You may be fairly new to Abortionland—a freshman or sophomore, a student in training, still catching your bearings, and finding your niche. You may notice that a good number of young providers and medical students for choice are women who have had, do, or may have abortions, miscarriages, and babies. You’ve noticed that lines of gender, race, and sexuality blur in the reproductive justice movement, and you feel more comfortable as a living, breathing human-being than you’ve ever felt before. Sometimes you are sad and scared due to the violence and harassment we endure. You mourn the first degree murder of one of our wise leaders, Dr. George Tiller, and you whisper gratitude into the air in the likely event that Dr. Glick may still hear you.
You have a wild and lovely imagination, and you envision a world where your truth is not absurd. Every so often, you put the oxy-moronic, current stats behind you because you imagine the day when people know that the voices of choice are sitting beside them, quickening inside them.
Wednesday, January 13, 2010
We normally have a full post up on Wednesdays, but for right now I'm just pinch-hitting for Anti-Anti. It's actually three in the morning here, and there's a city repair crew on the sidewalk right outside my window, and their jackhammer's been going for an hour. Seriously, guys? I saw you out there last night, checking out a leak; you couldn't have started this earlier?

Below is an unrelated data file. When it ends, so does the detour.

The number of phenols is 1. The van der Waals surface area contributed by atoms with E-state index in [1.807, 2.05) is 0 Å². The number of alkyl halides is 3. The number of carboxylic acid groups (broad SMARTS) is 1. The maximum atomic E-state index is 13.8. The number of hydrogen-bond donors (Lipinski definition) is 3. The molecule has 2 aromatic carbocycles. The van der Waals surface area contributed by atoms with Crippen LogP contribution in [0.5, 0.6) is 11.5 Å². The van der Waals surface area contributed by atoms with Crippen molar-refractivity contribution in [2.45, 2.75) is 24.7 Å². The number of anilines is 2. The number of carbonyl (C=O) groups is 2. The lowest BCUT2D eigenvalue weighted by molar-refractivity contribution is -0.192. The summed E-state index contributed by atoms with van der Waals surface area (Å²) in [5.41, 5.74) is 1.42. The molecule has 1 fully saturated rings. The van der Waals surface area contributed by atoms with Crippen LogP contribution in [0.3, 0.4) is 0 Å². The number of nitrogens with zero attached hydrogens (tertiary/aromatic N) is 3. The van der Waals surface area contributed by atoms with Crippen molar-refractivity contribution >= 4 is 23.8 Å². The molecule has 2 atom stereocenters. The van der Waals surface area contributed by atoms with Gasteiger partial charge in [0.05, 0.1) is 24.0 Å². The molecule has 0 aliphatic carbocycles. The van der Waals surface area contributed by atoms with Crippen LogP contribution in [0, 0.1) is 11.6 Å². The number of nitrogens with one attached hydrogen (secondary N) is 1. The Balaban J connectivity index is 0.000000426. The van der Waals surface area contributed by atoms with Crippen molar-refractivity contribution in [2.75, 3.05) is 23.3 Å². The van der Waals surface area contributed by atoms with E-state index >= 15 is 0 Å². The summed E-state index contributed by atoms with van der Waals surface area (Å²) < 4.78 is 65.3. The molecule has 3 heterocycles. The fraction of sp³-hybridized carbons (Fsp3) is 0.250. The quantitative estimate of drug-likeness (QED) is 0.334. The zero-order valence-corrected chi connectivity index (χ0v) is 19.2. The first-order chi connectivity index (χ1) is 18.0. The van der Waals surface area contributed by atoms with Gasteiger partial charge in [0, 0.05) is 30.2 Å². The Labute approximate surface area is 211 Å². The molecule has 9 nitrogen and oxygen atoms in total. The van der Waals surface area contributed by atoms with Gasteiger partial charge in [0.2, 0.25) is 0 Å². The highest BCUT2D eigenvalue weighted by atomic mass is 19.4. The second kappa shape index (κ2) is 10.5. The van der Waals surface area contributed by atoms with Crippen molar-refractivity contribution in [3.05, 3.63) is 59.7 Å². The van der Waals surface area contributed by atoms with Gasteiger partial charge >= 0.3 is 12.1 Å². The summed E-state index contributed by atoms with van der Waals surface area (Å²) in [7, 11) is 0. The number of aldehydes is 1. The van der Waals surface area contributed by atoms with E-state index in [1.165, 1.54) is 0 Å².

So even though I need to wake up in under five hours, I figured I'd stop by the blog. Here's a song I like a lot. Possible reasons I've been playing it so much: (a) Regina Spektor is funny and weird and makes music out of ha-ha laughing; (b) I'm an atheist/agnostic/don'tcare and this song pokes around the edges of that (for the record, I've always thought the quip "there are no atheists in foxholes" was silly); (c) it's got a line that sounds like it was tailor-made for Fred Phelps and his less-sensational ilk, which is always fun; (d) the pre-trial hearings of the narcissistic shitfucker who murdered George Tiller are taking place right now and I'm feeling serious. Hard to say!
Tuesday, January 12, 2010
I don’t get it. I don’t get all the stigma and myths surrounding women who have abortions. It is crazy to me that in 2010, people still go around acting like the one in four American women who have/will have an abortion are selfish whores who are totally irresponsible. It frustrates me even more when the women who seek abortion care slap themselves across their own faces with these horrible stereotypes that are just plain false.
Equally, I am really getting annoyed with all the stereotypes people have about Abortioneers. We must be cold, heartless child/man/woman/baby hating bitches to do this work. None of us have kids: by choice, as we hate them. We’re all man-hating lesbians. And we’re super mean and will force a woman to have an abortion. Seriously?
Every single day I talk to women who are shocked to find we’re, in fact, nice. Every single day, I talk to women who are shocked to find many of us are parents or at least have children in their lives on some level. I also happen to work with at least four grandmothers. I love it when we have a staff member who gets pregnant. I feel like with one glance, as she opens the door to the waiting room, a clipboard resting on her swollen belly, she sweeps away hundreds of myths about us. I’ll never forget when our female Ob/Gyn was heavily pregnant, performing abortions. The patients were surprised and I feel her belly shouted something profound about who she was and what she believed about choices and all women. Oh, how I admired her for that. Her own wanted, loved pregnancy challenged women to understand that as Abortioneers, we respect all choices, for all women, in all stages of their lives: so how would we ever try to make her have an abortion, or make her continue a pregnancy, or make her do anything?